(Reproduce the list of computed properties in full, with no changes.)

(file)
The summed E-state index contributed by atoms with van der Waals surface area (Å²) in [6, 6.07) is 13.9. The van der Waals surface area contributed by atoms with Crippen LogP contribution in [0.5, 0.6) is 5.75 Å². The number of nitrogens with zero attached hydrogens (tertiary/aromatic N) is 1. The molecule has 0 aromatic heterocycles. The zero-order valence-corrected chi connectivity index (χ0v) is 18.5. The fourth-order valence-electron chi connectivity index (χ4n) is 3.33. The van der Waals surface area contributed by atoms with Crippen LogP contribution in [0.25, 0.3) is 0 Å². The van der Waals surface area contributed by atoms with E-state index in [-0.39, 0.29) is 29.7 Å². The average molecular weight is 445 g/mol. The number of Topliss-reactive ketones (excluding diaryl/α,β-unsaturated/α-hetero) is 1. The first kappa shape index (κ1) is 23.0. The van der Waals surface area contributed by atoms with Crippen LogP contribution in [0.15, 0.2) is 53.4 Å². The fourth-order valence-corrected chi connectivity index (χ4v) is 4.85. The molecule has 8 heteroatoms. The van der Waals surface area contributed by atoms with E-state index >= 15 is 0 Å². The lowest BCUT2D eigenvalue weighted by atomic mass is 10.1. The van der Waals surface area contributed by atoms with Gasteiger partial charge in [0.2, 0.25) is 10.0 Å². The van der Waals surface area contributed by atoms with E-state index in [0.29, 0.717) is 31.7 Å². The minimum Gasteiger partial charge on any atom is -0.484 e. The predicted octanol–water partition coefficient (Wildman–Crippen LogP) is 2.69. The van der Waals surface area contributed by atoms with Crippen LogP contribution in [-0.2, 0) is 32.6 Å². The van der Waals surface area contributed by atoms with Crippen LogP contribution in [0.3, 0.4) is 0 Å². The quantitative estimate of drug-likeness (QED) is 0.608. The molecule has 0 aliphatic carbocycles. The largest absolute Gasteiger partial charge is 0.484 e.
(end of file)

The summed E-state index contributed by atoms with van der Waals surface area (Å²) in [6, 6.07) is 13.9. The van der Waals surface area contributed by atoms with Crippen LogP contribution in [0.5, 0.6) is 5.75 Å². The number of nitrogens with zero attached hydrogens (tertiary/aromatic N) is 1. The molecule has 0 aromatic heterocycles. The zero-order valence-corrected chi connectivity index (χ0v) is 18.5. The fourth-order valence-electron chi connectivity index (χ4n) is 3.33. The van der Waals surface area contributed by atoms with Crippen LogP contribution in [0.25, 0.3) is 0 Å². The van der Waals surface area contributed by atoms with E-state index in [-0.39, 0.29) is 29.7 Å². The average molecular weight is 445 g/mol. The number of Topliss-reactive ketones (excluding diaryl/α,β-unsaturated/α-hetero) is 1. The first kappa shape index (κ1) is 23.0. The van der Waals surface area contributed by atoms with Crippen LogP contribution in [0.15, 0.2) is 53.4 Å². The fourth-order valence-corrected chi connectivity index (χ4v) is 4.85. The molecule has 8 heteroatoms. The van der Waals surface area contributed by atoms with E-state index >= 15 is 0 Å². The lowest BCUT2D eigenvalue weighted by atomic mass is 10.1. The van der Waals surface area contributed by atoms with Gasteiger partial charge in [0.2, 0.25) is 10.0 Å². The van der Waals surface area contributed by atoms with E-state index in [0.29, 0.717) is 31.7 Å². The minimum Gasteiger partial charge on any atom is -0.484 e. The predicted octanol–water partition coefficient (Wildman–Crippen LogP) is 2.69. The van der Waals surface area contributed by atoms with Crippen LogP contribution in [-0.2, 0) is 32.6 Å². The van der Waals surface area contributed by atoms with Crippen LogP contribution in [0.3, 0.4) is 0 Å². The quantitative estimate of drug-likeness (QED) is 0.608. The molecule has 0 aliphatic carbocycles. The largest absolute Gasteiger partial charge is 0.484 e.